In 1865 the old Ebenezer Church was located where the parsonage now stands. The old church actually had bullet holes in it from the battle. The battle occurred on April 1, 1865 very near the end of the War. Union commander General Wilson wanted to take Selma to destroy the arsenal and on the way to destroy the railroads and cotton gins. At that time Selma was a bread basket for the Confederacy. Wilson's Raid was the fourth foray by the Union Army into the area.
Wilson's mission started March 22nd in Tennessee after he had spent months training and getting provisions from surround Tennessee units. All Wilson's troops had Spencer repeating rifles and were mounted. He was trying to make a cavalry out of infantry so much time was spent training the troops on horse and saber skills. Wilson had a 100 strong wagon train for supplies.
Wilson believed Confederate General Nathan Bedford Forrest and General Chalmers had joined forced but they had not so Wilson's troops outnumbered Forrest's forces by greater than two to one. Forrest was conducting a campaign to harass Wilson's forces as they advanced south from Tennessee. Forrest sent word to Chalmers that he must reinforce Forrest's army at Stanton but the messenger was captured and Wilson had Forrest's intelligence, knowing he wasn't facing the combined Confederate forces. Wilson split his forces and sent one group to burn the University of Alabama in Tuscaloosa as the university was still producing 2nd Lieutenants for the Confederate Army.
Wilson parked his 100 wagon train north of Stanton in Randolph (where Union campgrounds have been found) in order to prevent Forrest from attacking his supply line. Forrest set up his defensive line near Stanton where he built breastworks using railroad ties from the swamp on the east to the high ground on the west where the church was located. Just to the west was a high ground called Lighthouse Point where it is thought a communication signal lighthouse was located. General Wirt Adams sent reserve troops up from Selma to help build the fortifications.
Along the high ridge west of Stanton County Road 45 ran and along this road part of Wilson's split forces advanced in a column two wide. Captain James Taylor of Indiana led this detachment and he met Forrest and his escort north of Stanton and gave chase, seeking the $50000 reward and promotion to General offered for the killing or capture of Forrest. They surrounded Forrest and he was wounded by Taylor's saber before Forrest drew his revolver and shot the Captain, the last man Forrest killed in combat during the War for Southern Independence. Taylor actually died the next day, April 2nd of his wounds.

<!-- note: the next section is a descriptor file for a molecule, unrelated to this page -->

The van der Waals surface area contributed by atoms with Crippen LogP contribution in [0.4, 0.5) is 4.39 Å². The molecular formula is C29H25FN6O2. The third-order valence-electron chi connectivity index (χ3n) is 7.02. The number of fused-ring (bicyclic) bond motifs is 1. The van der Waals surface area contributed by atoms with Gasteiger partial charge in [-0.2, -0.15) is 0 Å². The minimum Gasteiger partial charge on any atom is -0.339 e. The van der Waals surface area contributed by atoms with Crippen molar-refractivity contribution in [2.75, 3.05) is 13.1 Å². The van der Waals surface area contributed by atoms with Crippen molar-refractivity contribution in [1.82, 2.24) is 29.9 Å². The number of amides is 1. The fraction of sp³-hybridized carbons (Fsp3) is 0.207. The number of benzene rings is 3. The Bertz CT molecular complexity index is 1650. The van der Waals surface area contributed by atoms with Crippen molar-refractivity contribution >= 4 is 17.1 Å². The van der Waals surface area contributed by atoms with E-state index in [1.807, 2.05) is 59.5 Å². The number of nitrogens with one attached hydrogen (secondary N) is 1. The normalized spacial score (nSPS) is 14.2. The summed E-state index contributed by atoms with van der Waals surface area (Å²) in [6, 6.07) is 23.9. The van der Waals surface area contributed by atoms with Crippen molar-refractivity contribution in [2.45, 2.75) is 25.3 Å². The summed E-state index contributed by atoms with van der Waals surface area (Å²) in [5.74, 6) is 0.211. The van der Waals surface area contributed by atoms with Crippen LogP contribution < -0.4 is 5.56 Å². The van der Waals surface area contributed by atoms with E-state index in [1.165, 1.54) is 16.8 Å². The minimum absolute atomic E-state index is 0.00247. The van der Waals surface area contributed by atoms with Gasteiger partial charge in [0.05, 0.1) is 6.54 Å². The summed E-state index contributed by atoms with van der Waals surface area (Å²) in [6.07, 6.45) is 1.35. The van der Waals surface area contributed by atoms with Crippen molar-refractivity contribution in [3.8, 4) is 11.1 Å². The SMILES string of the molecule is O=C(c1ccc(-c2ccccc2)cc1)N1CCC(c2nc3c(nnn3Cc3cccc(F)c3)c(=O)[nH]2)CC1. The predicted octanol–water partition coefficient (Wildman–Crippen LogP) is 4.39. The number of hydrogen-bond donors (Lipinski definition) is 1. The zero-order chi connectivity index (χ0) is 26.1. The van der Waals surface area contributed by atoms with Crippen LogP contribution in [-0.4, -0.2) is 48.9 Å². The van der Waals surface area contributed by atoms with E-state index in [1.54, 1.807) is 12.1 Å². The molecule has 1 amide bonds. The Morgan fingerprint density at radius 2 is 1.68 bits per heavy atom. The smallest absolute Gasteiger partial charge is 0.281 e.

The battle lasted only a few hours and Wilson's forces spent the night in Plantersville, south of Stanton. Various accounts claim 40 wounded and 12 died in the battle although other accounts place at least an additional 15 of Wilson's troops among the dead. The breastworks in the center of the line were manned by the Home Guard reserves with a wide range of weapons, old men and young boys who were never previously fired upon. After initially holding off the charges of Wilson's two forces moving south along the two roads converging in Stanton, the Union troops regrouped and after an hour, pushed through.
Forrest was looking for Chalmers to advance from the west and CSA General Armstrong's brigade to join from the north. Had these forces joined together to reinforce Forrest, they would have constituted the largest cavalry battle of the War. But, Forrest had to retreat and couldn't slow the Federals advance on Selma. He was almost caught again in the retreat, jumping the Yankee line on his horse and escaping to Selma. The defense of Selma was essentially over after the retreat of Forrest's forces from Ebeneezer Church.
Lincoln's War on the South was almost complete. The wealthy Southern agrarian economy supported the North's industrial and infrastructure projects including for example the dredging of the Boston and New York harbors at $1,000,000 each. It was said that there would be a 70% pay cut and the U.S. would have an enemy at their southern border if the Confederacy was left to secede. Hence Lincoln prosecuted the bloodiest conflict in the history of the nation, costing over 600,000 lives. For the federal treasury.
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